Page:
Character of Ben's blind friendIn recognition of Low Vision Awareness Month, we’re taking a look back at one of our Ticket Talk podcasts to revisit the supports and services that may be available to you if you’re blind or have low vision.

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Podcast Revisit: Supports for People Who Are Blind

Feb 25, 2019

Character of Ben's blind friendIn recognition of Low Vision Awareness Month, we're taking a look back at one of our Ticket Talk podcasts to revisit the supports and services that may be available to you if you're blind or have low vision.

In this podcast, "Advice and Motivation for People with Low Vision and Blindness," we talked with Terri Uttermohlen of Social Security to discuss how Social Security's Ticket to Work program and other Work Incentives support career development for eligible people with disabilities, and specific supports and services for participants who are blind or have low vision.

What are Ticket to Work and other Work Incentives?

As Terri explains in the podcast, Social Security Work Incentives are supports that help eligible people with disabilities as they transition to financial independence through work. The Ticket program is one of more than 20 Work Incentives, and it's a free and voluntary program that helps people ages 18 through 64 who receive Social Security disability benefits (SSDI/SSI) and want to work. Eligible participants in the Ticket program work with service providers, like Employment Networks (EN) or State Vocational Rehabilitation (VR) agencies, to receive free supports and services to help them as they pursue and transition to work.

The Ticket program may be used alone or in connection with other Work Incentives, like a Plan to Achieve Self-Support or Impairment-Related Work Expenses, but Terri explains that using them together is often best.

How can Work Incentives help people who are blind or have low vision?

"Blind people [who receive Social Security disability benefits] can access any of the Social Security Work Incentives," Terri explains. "There are just a couple that are a little different."

Learn even more

Are you interested in learning more about Work Incentives and supports available for people who are blind? Check out Work Incentives for People Who Are Blind to learn about employment supports for people who are blind and receive Social Security disability benefits. The fact sheet identifies and discusses supports for people who receive SSDI or SSI.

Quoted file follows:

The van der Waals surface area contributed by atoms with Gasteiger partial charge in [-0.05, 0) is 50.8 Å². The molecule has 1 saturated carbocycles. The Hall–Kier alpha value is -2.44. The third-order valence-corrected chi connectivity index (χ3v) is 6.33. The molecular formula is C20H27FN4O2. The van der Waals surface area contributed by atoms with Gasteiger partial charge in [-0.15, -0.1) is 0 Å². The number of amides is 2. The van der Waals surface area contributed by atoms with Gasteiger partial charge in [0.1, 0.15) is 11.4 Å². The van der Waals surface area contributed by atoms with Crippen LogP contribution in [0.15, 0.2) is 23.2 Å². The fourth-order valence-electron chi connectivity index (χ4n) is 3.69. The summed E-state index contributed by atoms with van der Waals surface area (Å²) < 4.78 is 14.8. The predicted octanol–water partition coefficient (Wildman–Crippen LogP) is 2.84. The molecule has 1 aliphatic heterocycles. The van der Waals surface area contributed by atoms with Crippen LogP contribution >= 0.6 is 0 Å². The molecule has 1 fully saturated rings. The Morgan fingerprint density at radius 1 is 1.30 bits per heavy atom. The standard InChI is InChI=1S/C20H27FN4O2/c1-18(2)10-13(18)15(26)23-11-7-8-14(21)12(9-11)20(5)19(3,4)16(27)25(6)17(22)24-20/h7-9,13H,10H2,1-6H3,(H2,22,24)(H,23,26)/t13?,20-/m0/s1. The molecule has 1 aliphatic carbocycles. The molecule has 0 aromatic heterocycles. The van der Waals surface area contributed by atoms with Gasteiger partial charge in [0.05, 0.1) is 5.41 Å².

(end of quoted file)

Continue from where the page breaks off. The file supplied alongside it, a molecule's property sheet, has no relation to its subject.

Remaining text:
Let's check out some of these differences:

  • Once you start to work, Social Security will determine if you're engaging in Substantial Gainful Activity (SGA), or earning enough income to affect your eligibility for disability benefits. The amount of monthly earnings considered as SGA is higher if you are blind. In 2019, the SGA amount for people who are blind and receive Social Security Disability Insurance (SSDI) is $2,040. Keep in mind that the SGA amount for people who are blind does not apply to people who receive Supplemental Security Income (SSI).
  • Blind Work Expenses (BWE) is a Work Incentive for people who are blind and receive SSI. BWE include any expenses that you have in connection with work. Terri explains that this could include childcare costs, transportation, lunches that you consume at work, your taxes (federal, state, local), union dues, uniforms or equipment that are required, and other items or services you need that are related to your disability.

What type of career training might a Ticket program service provider offer people with low vision or blindness?

Terri explains during the podcast that services that an EN or State VR agency provides often varies. This is because you work with the service provider to discuss your work goals, experience and needs in order to develop a plan, often called an Individual Work Plan. This plan includes an agreement about the supports and services you'll receive from your service provider. "So what kinds of services you get, everybody has to agree on them and has to decide what's going to get you to where you want to go."

She goes on, "It's really important that you don't limit yourself specifically to a disability. You say, 'Oh, I'm blind. That means I have to be a piano tuner.' There are people who are blind who are piano tuners. There are blind people who are lawyers. There are blind people that do all kinds of things. And I think it's really important that you decide first, what you want to be."

Learn more

Check out the full podcast, including the audio and transcript, to learn more about pursuing work and accommodations — including assistive technology — that may help people who are blind or have low vision succeed on the path to work.

Because Social Security's Ticket to Work program is constantly evolving and its policies change, some content presented in the podcast may not be current. For questions and updated information, please call the Ticket to Work Help Line at 1-866-968-7842 or 1-866-833-2967 (TTY) Monday through Friday, 8 a.m. to 8 p.m. ET.
Because Social Security's Ticket to Work program is constantly evolving and its policies change, some content presented in the podcast may not be current. For questions and updated information, please call the Ticket to Work Help Line at 1-866-968-7842 or 1-866-833-2967 (TTY) Monday through Friday, 8 a.m. to 8 p.m. ET.
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